Of Watermelon and Waistlines: New Low-Sugar Varieties
By Erin Peabody
July 19, 2007
Just in time for bathing suit season: a
leaner, meaner watermelon that boasts all the refreshing flavor and
good-for-you nutrients of many conventional varieties, but contains more than
50 percent less sugar.
Agricultural Research Service (ARS)
Davis in Lane, Okla., is the chief breeder of two new low-sugar melons that
should be a welcome treat for dieters, diabetics and everyone else wishing to
curb their sugar or carb intakes.
Davis, who works at the
South Central Agricultural Research Laboratory in Lane, is currently
sharing the new watermelon stock with interested growers. And while their
official debut will depend upon farmers' receptiveness, the seeded watermelons
could start showing up in produce aisles by summer's end.
Davis embarked on the quest for a naturally low-sugar watermelon after
realizing the popular fruit was off limits for many consumers, including the
nation's more than 20 million diabetics.
But don't blame the melon for its current sugary taste. Over the decades,
breeders have increasingly selected for sweeter and sweeter fruit. In fact,
heirloom watermelons that might have rolled out of Granddad's garden contained
about 25 percent less sugar than their contemporary cousins.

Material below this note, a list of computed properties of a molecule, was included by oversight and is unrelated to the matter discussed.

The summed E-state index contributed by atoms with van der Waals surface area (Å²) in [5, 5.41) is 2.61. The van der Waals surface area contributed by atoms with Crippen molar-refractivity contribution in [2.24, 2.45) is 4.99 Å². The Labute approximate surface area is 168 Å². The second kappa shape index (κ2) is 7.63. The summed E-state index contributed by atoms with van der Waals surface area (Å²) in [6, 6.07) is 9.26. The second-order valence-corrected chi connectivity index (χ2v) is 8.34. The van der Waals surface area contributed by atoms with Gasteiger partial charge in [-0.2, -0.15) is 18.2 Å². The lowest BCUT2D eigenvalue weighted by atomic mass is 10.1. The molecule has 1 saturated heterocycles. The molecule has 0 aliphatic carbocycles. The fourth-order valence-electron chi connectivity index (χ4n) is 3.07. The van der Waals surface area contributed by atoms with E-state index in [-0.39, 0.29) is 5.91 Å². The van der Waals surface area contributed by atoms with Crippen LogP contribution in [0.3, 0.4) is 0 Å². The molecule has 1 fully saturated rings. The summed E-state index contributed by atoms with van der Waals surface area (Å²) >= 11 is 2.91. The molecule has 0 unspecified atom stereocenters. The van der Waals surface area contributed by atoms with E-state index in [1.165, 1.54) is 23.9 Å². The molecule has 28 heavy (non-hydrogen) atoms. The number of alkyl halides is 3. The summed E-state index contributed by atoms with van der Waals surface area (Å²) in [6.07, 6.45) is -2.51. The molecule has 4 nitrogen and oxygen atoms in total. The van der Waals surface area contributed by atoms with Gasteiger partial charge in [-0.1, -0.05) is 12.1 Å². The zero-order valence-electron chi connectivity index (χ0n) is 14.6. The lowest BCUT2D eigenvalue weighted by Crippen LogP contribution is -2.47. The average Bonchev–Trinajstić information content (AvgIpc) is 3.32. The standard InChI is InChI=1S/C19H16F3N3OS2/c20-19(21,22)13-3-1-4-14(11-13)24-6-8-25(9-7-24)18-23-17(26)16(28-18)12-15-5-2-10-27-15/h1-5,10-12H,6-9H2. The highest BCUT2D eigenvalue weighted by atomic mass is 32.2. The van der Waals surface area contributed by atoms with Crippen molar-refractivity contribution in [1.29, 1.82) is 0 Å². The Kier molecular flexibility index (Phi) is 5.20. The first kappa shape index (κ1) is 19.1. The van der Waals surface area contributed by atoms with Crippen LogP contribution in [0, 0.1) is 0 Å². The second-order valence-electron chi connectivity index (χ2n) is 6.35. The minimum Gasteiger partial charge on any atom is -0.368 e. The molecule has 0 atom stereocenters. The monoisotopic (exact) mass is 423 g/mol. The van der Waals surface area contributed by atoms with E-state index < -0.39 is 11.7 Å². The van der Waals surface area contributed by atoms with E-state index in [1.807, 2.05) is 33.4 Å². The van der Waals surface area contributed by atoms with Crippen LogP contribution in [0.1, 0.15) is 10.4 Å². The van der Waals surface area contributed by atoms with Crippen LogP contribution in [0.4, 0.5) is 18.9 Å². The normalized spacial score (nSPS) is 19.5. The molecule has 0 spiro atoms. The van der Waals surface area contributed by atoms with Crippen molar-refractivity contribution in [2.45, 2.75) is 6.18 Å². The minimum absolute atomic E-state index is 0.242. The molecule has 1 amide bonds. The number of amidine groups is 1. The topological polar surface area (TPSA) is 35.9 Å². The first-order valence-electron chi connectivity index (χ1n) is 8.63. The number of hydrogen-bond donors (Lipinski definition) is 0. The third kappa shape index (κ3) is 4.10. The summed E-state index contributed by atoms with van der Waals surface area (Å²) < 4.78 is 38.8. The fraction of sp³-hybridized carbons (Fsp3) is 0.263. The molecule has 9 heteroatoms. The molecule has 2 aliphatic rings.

Davis wasn't sure if she'd be able to achieve a low-sugar, red-fleshed
melon, given the tendency of richly-pigmented watermelons to contain higher
levels of sugar. But after screening hundreds of watermelons, she discovered
one with golden flesh and low sugar. It provides the genetic foundation for the
current lines, which are red.
Like all watermelons, the new cultivars are an excellent source of lycopene,
a powerful antioxidant associated with a lower incidence of some cancers.
They're also rich in vitamin A and potassium.
And for those who might miss the sweetness of this summertime favorite but
don't want to sacrifice calories, a little artificial sweetener can be
sprinkled onto the fruit to give it a flavor that's comparable to conventional
Davis has also developed a melon that's middle-of-the-road in terms of its
sugar content, satisfying consumers who still desire a touch of natural
ARS is the U.S. Department of
Agriculture's chief scientific research agency.